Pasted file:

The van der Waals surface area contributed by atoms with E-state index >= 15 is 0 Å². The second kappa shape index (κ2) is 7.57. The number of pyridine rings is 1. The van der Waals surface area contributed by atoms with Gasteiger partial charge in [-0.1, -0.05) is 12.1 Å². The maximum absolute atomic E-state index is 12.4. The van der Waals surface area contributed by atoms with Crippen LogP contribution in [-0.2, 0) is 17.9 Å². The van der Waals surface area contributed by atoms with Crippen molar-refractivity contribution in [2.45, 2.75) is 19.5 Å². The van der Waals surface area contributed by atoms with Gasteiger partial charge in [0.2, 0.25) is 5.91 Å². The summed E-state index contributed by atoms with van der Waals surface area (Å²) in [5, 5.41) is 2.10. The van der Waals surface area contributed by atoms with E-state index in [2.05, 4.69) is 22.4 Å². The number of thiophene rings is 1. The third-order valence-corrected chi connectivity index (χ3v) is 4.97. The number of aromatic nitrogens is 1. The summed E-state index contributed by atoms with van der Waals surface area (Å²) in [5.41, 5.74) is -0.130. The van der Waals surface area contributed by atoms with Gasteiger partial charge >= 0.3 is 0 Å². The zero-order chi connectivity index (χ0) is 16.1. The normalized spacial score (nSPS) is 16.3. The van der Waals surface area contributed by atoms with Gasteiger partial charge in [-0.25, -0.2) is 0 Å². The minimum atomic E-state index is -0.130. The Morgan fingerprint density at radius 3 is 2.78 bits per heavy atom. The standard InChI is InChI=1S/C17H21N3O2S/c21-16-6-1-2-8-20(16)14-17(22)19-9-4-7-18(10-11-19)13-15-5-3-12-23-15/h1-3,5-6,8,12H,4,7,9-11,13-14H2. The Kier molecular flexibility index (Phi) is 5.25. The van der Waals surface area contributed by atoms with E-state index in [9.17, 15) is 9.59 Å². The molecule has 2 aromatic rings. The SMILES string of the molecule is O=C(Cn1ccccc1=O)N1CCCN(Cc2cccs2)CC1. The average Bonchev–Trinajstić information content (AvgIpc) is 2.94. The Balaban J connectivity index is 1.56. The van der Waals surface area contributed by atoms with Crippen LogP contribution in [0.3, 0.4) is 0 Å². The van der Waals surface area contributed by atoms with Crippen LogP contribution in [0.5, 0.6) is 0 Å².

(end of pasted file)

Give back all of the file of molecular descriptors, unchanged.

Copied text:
The van der Waals surface area contributed by atoms with E-state index >= 15 is 0 Å². The second kappa shape index (κ2) is 7.57. The number of pyridine rings is 1. The van der Waals surface area contributed by atoms with Gasteiger partial charge in [-0.1, -0.05) is 12.1 Å². The maximum absolute atomic E-state index is 12.4. The van der Waals surface area contributed by atoms with Crippen LogP contribution in [-0.2, 0) is 17.9 Å². The van der Waals surface area contributed by atoms with Crippen molar-refractivity contribution in [2.45, 2.75) is 19.5 Å². The van der Waals surface area contributed by atoms with Gasteiger partial charge in [0.2, 0.25) is 5.91 Å². The summed E-state index contributed by atoms with van der Waals surface area (Å²) in [5, 5.41) is 2.10. The van der Waals surface area contributed by atoms with E-state index in [2.05, 4.69) is 22.4 Å². The number of thiophene rings is 1. The third-order valence-corrected chi connectivity index (χ3v) is 4.97. The number of aromatic nitrogens is 1. The summed E-state index contributed by atoms with van der Waals surface area (Å²) in [5.41, 5.74) is -0.130. The van der Waals surface area contributed by atoms with Gasteiger partial charge >= 0.3 is 0 Å². The zero-order chi connectivity index (χ0) is 16.1. The normalized spacial score (nSPS) is 16.3. The van der Waals surface area contributed by atoms with Gasteiger partial charge in [-0.25, -0.2) is 0 Å². The minimum atomic E-state index is -0.130. The Morgan fingerprint density at radius 3 is 2.78 bits per heavy atom. The standard InChI is InChI=1S/C17H21N3O2S/c21-16-6-1-2-8-20(16)14-17(22)19-9-4-7-18(10-11-19)13-15-5-3-12-23-15/h1-3,5-6,8,12H,4,7,9-11,13-14H2. The Kier molecular flexibility index (Phi) is 5.25. The van der Waals surface area contributed by atoms with E-state index in [9.17, 15) is 9.59 Å². The molecule has 2 aromatic rings. The SMILES string of the molecule is O=C(Cn1ccccc1=O)N1CCCN(Cc2cccs2)CC1. The average Bonchev–Trinajstić information content (AvgIpc) is 2.94. The Balaban J connectivity index is 1.56. The van der Waals surface area contributed by atoms with Crippen LogP contribution in [0.3, 0.4) is 0 Å². The van der Waals surface area contributed by atoms with Crippen LogP contribution in [0.5, 0.6) is 0 Å².